Prion Repeats and tri-nucleotide repeat neurological diseases

Adapted from McLaughlin, B et al Am.J.Human Genetics 59:561-569 1996

Quite a few neurological disorders [see table below] are turning out to have a bizarre genetic basis consisting of variations in a short region that is repeated a few to hundreds of times. If in a coding open reading frame (ORF), the repeat is translated; if in a leader or trailer sequence (untranslated reading frame, UTR) it is not. The disease condition is associated with increasingly long repeats. Disease onset can be earlier in subsequent generations if the repeat length has increased.

Recall that prion protein contains a repeat region, typically a highly conserved octapeptide repeated 5-6 times [e.g., PQGGGGWGQ PHGGGWGQ PHGGGWGQ PHGGGWGQ PHGGGWGQ PHGGGGWGQ]. Furthermore, there are numerous instances where increased length (from 1 to 9 additional repeats) leads to familial CJD. The function of this domain in prion protein is not understood, but it is worth exploring whether it has anything in common with (tri-nucleotide and longer) repeat neurological conditions.

McLaughlin et al describe the situation in Huntington Disease, a condition associated with a simple CAG tri-nucleotide repeat (giving poly-glutamine) that is innocuous at the level of 11-34 repeats but becomes a serious neurological disorder when 37-180 repeats in length. Three models are considered by way of explanation:

  1. An RNA binding protein interacts with the repeat and alters the amount of Huntington protein produced.
  2. An RNA chaparone protein affects the subcellular distribution of the Huntington mRNA ( causing polarized translation to take place, i.e., locally at a dendritic synapse).
  3. An RNA binding protein is titrated away by all the extra repeats [sink theory] from other important mRNAs, causing a subtle imbalance of their production that leads to the disease state.
These models have some attractiveness for the spongiform encephalopathies. Like many of the 14-15 known conditions, it is a neurological disorder. Prion protein has a repeat region to which it is difficult to assign a function at the protein level, suggesting a role for regulation of transcription or translation, that is, the repeats are mostly significant at the nucleotide level. A disease condition is known to result when the length of the repeat increases. Genetic changes in the octapeptide region have always been insertions or deletions of one or more repeat units, never just a single amino acid. It is hard to see how inserting 72 additional amino acids could still allow a functioning product if it were in a domain integral to prion end function or how such a massive alteration could parallel subtle conformational effects of point mutations. Prion protein can be strongly localized at synapses [Neuroscience Letters v159 p111 1994] so could benefit from chaperoning for the purpose of local synthesis). The sink model is not unlike theories proposed for a perturbed equilibrium of prion and heat shock protein 60.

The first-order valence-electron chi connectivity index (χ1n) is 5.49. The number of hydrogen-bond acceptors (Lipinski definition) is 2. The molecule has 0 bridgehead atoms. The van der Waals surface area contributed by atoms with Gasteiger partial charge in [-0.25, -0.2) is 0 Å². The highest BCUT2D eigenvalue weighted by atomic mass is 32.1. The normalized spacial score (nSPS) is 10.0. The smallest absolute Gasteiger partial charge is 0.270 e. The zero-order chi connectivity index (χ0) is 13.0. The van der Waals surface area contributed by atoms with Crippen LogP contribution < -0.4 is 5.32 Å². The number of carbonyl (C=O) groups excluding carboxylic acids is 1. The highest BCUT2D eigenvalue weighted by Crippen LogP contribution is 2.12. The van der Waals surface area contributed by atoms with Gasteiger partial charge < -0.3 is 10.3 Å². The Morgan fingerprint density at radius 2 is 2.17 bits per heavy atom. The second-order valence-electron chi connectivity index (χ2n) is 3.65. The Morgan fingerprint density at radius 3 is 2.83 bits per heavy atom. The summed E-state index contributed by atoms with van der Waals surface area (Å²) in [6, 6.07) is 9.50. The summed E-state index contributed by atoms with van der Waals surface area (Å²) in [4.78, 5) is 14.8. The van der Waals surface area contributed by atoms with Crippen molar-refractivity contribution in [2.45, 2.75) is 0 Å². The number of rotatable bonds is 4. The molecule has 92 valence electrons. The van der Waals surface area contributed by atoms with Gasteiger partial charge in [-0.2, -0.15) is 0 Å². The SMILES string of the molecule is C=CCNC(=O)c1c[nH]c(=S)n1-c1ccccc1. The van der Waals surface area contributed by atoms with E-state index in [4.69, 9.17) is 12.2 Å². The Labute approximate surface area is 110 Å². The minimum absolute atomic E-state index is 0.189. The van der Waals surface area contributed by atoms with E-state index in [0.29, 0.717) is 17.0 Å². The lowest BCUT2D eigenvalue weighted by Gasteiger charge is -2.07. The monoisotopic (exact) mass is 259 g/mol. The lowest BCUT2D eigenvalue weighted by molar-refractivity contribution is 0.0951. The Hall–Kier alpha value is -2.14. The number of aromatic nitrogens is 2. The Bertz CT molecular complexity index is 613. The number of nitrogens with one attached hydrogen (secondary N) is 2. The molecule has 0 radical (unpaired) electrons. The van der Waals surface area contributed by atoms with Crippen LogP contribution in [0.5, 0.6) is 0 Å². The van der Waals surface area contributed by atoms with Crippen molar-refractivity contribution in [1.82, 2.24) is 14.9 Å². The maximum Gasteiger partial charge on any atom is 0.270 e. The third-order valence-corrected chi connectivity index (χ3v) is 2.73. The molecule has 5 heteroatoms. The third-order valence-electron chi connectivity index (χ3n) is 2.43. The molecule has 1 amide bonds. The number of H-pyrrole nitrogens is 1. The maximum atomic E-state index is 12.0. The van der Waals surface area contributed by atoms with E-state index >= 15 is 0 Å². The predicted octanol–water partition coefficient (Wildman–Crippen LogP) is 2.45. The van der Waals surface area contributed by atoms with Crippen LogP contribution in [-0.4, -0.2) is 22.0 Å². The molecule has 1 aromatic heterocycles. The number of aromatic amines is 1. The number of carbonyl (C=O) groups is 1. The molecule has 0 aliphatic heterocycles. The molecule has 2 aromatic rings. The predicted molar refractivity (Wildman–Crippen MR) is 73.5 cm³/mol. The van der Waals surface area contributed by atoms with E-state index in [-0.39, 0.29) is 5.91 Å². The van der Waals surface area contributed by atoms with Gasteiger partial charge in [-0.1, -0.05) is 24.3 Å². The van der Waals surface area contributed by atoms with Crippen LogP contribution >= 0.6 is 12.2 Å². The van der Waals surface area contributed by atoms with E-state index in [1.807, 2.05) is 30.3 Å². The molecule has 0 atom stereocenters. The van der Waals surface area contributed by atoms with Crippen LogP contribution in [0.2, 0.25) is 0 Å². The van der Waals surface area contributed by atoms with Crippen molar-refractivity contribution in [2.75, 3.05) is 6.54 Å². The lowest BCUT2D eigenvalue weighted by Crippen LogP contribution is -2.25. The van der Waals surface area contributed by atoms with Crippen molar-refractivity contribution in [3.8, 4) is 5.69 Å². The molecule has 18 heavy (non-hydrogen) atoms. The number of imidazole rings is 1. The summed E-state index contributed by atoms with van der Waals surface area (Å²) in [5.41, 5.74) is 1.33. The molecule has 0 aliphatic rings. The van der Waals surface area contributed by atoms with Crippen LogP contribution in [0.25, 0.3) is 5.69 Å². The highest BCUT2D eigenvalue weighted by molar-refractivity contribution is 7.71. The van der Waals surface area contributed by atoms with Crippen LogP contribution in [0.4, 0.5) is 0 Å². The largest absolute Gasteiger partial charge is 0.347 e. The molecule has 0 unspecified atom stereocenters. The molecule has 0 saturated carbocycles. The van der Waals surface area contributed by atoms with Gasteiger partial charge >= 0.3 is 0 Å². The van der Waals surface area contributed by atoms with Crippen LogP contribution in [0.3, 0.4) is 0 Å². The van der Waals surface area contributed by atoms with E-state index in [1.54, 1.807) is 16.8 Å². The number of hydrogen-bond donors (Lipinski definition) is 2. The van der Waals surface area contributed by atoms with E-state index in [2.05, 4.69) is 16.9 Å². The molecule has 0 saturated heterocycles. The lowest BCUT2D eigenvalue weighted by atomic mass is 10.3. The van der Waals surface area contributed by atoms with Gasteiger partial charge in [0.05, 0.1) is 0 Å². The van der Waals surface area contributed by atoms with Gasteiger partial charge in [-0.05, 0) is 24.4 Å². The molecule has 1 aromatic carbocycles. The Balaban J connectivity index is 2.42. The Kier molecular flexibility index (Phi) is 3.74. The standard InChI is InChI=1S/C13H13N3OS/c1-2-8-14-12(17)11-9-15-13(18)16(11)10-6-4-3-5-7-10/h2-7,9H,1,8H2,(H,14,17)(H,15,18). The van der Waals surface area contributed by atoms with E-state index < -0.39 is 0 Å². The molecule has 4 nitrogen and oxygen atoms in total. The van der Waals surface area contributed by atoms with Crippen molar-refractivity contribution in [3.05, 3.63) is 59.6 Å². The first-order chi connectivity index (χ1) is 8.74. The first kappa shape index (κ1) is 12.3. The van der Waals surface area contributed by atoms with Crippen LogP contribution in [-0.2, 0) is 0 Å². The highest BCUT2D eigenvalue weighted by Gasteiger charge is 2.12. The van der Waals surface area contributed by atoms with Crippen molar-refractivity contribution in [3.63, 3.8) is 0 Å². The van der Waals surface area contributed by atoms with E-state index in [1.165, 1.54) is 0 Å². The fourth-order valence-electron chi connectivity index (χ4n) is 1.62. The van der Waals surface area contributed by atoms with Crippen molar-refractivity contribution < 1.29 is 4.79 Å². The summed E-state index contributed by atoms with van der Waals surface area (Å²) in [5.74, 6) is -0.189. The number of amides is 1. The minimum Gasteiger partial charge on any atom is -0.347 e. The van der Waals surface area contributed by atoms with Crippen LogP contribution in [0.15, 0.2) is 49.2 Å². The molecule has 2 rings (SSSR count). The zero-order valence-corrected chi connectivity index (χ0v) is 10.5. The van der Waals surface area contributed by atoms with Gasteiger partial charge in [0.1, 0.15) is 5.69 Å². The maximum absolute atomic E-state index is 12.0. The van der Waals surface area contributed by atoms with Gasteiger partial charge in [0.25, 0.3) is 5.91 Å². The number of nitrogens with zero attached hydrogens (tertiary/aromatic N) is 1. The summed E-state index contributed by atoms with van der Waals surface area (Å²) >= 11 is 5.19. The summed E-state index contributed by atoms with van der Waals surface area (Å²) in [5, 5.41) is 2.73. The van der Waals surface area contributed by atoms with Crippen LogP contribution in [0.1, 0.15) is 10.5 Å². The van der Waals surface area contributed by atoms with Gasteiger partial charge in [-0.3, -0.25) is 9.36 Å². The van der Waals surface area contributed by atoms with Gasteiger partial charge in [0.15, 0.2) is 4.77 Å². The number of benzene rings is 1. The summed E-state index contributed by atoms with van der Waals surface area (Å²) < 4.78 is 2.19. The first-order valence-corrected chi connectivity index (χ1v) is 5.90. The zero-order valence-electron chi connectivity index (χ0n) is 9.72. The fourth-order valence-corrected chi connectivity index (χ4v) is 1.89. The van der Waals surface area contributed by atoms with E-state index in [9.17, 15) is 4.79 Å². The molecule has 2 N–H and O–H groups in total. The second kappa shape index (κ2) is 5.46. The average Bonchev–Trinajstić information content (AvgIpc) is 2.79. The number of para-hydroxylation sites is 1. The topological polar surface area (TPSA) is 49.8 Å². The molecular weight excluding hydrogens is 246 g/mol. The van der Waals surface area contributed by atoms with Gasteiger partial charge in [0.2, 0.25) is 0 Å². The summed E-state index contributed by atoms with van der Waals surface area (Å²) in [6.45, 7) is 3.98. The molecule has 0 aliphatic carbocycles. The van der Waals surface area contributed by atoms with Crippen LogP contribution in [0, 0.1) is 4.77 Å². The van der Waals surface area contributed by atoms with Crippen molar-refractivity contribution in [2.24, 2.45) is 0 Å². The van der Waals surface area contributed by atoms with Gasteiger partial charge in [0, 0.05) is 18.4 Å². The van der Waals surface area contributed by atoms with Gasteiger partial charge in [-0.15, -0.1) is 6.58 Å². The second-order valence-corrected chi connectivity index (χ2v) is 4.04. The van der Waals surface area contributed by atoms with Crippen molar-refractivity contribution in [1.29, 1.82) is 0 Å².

ConditionAcronymDNA RepeatpositionAAnormal repeatsdisease repeats
Huntington Disease HD CAG ORF gln 11-34 37-180
Spinal-bulbar muscular atrophy SBMA CAG ORF gln . 37-180
Spinoocerebellar ataxia 1 SCA1 CAG ORF gln . 37-180
Dentatorubral-pallidoluysian atrophy DRPLA CAG ORF gln . 37-180
Machado- Joseph disease MJD CAG ORF gln . 37-180
.. . . . . .
Myotonic dystrophy MD CTG UTR --- . 200-2000
Fragile X syndrome FRAXA CGG UTR --- . 200-2000
Fragile X syndrome FRAXE CGG UTR --- . 200-2000
.. . . . . .
D4 dopamine receptor D4DR . . . 2-11 7
(Other mRNAs which contain poly-CAG tracts include androgen receptor, TATA-binding protein, achaete scute homologue, pim-i proto oncogene, natruretic peptide, preproenkepahlin (8), and calmodulin-1.)